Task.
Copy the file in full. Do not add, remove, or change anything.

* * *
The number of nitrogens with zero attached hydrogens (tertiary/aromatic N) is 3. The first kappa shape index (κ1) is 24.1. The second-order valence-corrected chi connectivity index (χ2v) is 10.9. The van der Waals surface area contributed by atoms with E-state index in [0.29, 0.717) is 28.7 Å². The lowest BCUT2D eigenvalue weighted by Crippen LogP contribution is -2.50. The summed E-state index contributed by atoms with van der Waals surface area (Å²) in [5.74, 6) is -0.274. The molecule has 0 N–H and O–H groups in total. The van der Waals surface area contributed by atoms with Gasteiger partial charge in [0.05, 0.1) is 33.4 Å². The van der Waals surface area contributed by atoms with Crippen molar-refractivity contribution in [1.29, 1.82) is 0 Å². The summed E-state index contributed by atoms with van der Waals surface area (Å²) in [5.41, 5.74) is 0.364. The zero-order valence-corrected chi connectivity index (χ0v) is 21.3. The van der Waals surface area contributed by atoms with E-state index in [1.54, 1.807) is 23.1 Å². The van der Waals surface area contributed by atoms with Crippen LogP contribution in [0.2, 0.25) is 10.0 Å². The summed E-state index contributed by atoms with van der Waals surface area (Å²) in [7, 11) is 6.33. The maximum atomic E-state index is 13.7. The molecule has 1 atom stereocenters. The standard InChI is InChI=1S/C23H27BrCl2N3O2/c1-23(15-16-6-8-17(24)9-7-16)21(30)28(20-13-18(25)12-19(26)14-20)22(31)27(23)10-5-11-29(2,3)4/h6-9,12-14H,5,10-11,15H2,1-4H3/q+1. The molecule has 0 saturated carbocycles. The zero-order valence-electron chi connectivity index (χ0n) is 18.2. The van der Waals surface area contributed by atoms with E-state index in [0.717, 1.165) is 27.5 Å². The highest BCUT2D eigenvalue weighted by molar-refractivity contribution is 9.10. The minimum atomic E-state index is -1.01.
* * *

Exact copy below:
The number of nitrogens with zero attached hydrogens (tertiary/aromatic N) is 3. The first kappa shape index (κ1) is 24.1. The second-order valence-corrected chi connectivity index (χ2v) is 10.9. The van der Waals surface area contributed by atoms with E-state index in [0.29, 0.717) is 28.7 Å². The lowest BCUT2D eigenvalue weighted by Crippen LogP contribution is -2.50. The summed E-state index contributed by atoms with van der Waals surface area (Å²) in [5.74, 6) is -0.274. The molecule has 0 N–H and O–H groups in total. The van der Waals surface area contributed by atoms with Gasteiger partial charge in [0.05, 0.1) is 33.4 Å². The van der Waals surface area contributed by atoms with Crippen molar-refractivity contribution in [1.29, 1.82) is 0 Å². The summed E-state index contributed by atoms with van der Waals surface area (Å²) in [5.41, 5.74) is 0.364. The zero-order valence-corrected chi connectivity index (χ0v) is 21.3. The van der Waals surface area contributed by atoms with E-state index in [1.54, 1.807) is 23.1 Å². The van der Waals surface area contributed by atoms with Crippen LogP contribution in [0.2, 0.25) is 10.0 Å². The summed E-state index contributed by atoms with van der Waals surface area (Å²) in [7, 11) is 6.33. The maximum atomic E-state index is 13.7. The molecule has 1 atom stereocenters. The standard InChI is InChI=1S/C23H27BrCl2N3O2/c1-23(15-16-6-8-17(24)9-7-16)21(30)28(20-13-18(25)12-19(26)14-20)22(31)27(23)10-5-11-29(2,3)4/h6-9,12-14H,5,10-11,15H2,1-4H3/q+1. The molecule has 0 saturated carbocycles. The zero-order valence-electron chi connectivity index (χ0n) is 18.2. The van der Waals surface area contributed by atoms with E-state index in [0.717, 1.165) is 27.5 Å². The highest BCUT2D eigenvalue weighted by molar-refractivity contribution is 9.10. The minimum atomic E-state index is -1.01.